To the Editor:
In a study of considerable practical relevance, Offner et al1 have shown that from 15 days after autologous or allogeneic bone marrow transplantation (BMT), the risk of mortality due to any cause within the first 100 days becomes progressively greater in patients whose absolute neutrophil count is <0.1 × 109/L. This observation could be of clinical significance in the third and fourth week after transplantation, when additional therapeutic interventions may be applied to patients with neutrophil counts of <0.1 × 109/L to decrease early mortality.
There are some limitations to the study: although the investigators mention that causes of death such as relapse and regimen-related toxicity could diminish the relative importance of the degree of neutropenia in autograft recipients,1 these causes of death as well as fatal acute graft-versus-host disease (GVHD), which account for a significant number of deaths in the first 100 days after allogeneic BMT, could decrease the impact of neutropenia after allogeneic transplantation as well. Secondly, although neutropenia is the most important risk factor for death due to bacterial or fungal infections, the use of the absolute neutrophil count may ignore the contribution of monocytes to recovery from infections. Also, in our experience, the absolute neutrophil count is somewhat unreliable and prone to considerable variation when the total leukocyte count is low.2
Because there is no universally accepted definition of delayed engraftment after BMT, and prolongation of pancytopenia is associated with an increasing probability of serious infections and bleeding, we have tried to arrive at an operational definition of graft failure after allogeneic BMT.2 To specifically identify patients who could benefit from early intervention in the third week posttransplant, we limited the events studied to (1) death primarily as a result of infection, hemorrhage, or graft failure within 3 months; and (2) second infusion of allogeneic or autologous marrow as therapy for primary failure of engraftment within 2 months of the first infusion.2 Primary failure of engraftment was usually diagnosed on the basis of an absolute neutrophil count of <0.1 × 109/L on day 21 with a markedly hypocellular marrow.3,4 Detailed information on the mode of death, disease status at death, and principal and contributory causes of death was extracted from a prospective database5,6 to ensure the exclusion of patients dying of infections or hemorrhage secondary to acute GVHD because the latter were classified as dying primarily of GVHD.
Serial total leukocyte counts obtained by automated counters on 712 consecutive patients receiving marrow allografts for hematologic malignancies were analyzed to see if the leukocyte count on days 2-22 after BMT was predictive of death (as defined) or death/second infusion. For each of these posttransplant days, patients were grouped on the basis of the leukocyte counts (109/L) in three ways (≤0.1 v >0.1, ≤0.2 v >0.2, and ≤0.3 v >0.3), and actuarial probabilities of death and death/second infusion calculated. The log-rank test was used to compare the differences. The following factors were analyzed in multivariate fashion to see their effect on the probability of death or death/second infusion: age, sex, diagnosis, conditioning regimen, type of donor, GVHD prophylaxis, nucleated cell dose, prophylactic administration of a growth factor within 2 weeks of BMT, and the total leukocyte count on day 16 after BMT.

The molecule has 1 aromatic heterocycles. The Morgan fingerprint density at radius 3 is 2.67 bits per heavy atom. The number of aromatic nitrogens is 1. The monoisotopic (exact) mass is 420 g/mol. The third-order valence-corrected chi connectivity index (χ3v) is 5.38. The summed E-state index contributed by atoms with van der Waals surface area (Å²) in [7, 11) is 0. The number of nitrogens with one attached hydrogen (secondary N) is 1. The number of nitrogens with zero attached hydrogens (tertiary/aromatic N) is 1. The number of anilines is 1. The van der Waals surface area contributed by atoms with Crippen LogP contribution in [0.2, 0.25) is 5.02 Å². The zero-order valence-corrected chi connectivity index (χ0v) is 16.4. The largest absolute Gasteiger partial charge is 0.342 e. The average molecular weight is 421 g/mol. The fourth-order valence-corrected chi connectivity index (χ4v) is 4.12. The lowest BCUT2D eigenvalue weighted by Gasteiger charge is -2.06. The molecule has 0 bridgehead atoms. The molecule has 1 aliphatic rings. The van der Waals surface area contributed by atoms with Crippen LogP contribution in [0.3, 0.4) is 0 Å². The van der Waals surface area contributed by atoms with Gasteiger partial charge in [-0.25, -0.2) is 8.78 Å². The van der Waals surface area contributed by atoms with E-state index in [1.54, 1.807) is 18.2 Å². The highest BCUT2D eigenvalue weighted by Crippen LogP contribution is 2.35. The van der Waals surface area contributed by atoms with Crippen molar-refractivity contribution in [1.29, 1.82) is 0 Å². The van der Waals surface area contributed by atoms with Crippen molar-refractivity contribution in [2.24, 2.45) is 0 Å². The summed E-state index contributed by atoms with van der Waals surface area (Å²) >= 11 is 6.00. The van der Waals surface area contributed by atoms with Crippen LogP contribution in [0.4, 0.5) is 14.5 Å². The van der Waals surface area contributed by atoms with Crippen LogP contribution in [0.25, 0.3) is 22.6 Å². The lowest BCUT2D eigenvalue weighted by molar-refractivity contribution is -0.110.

Fifty-two patients fulfilled the definition of death, and 99 the definition of death/second infusion. The leukocyte counts on days 2-10 did not affect the specified outcomes significantly. However, from day 12 onward, the lower leukocyte count for each of the three comparisons on each day was associated with a significantly increased risk of death and death/second infusion. Figures 1 and 2 show the high significance.
In multivariate analysis, a leukocyte count ≤0.2 × 109/L on day 16 was the strongest factor predicting subsequent death (25 of 114 patients v 23 of 546 patients with leukocytes >0.2 × 109/L, relative risk 4.5, P < .0001) and death/second infusion (48 of 114 v 47 of 546, relative risk 5.5, P < .0001). The findings were similar in recipients of non–T-cell depleted marrow from HLA-identical siblings (relative risks 4.5 and 7.6, P = .0001 and <.0001), and after substitution of the day 16 leukocyte counts with day 14 and day 17; with the leukocyte count being the strongest factor in all analyses.2
Although our findings are similar to those of Offner et al, by specifically defining deaths that may be directly attributable to low counts, we have highlighted the importance of early leukocyte recovery after allogeneic BMT. Therefore, we believe that “graft failure” should be defined operationally as early as 2 weeks after BMT when patients are well and more likely to benefit from any intervention rather than at day 21 or day 28 when patients may be too unwell. On the basis of this, an algorithm can be evolved to limit the use of growth factors to patients most likely to benefit from them, to salvage patients at risk of complications of low counts early before their clinical condition deteriorates, and to design studies of growth factors. We suggest that patients with leukocyte counts of 0.2 × 109/L or less 14-16 days after BMT should be started on G-CSF or GM-CSF even if they are clinically well, and consideration should be given for a further infusion of cells, especially if the risk of graft failure is high as in unrelated or mismatched transplants.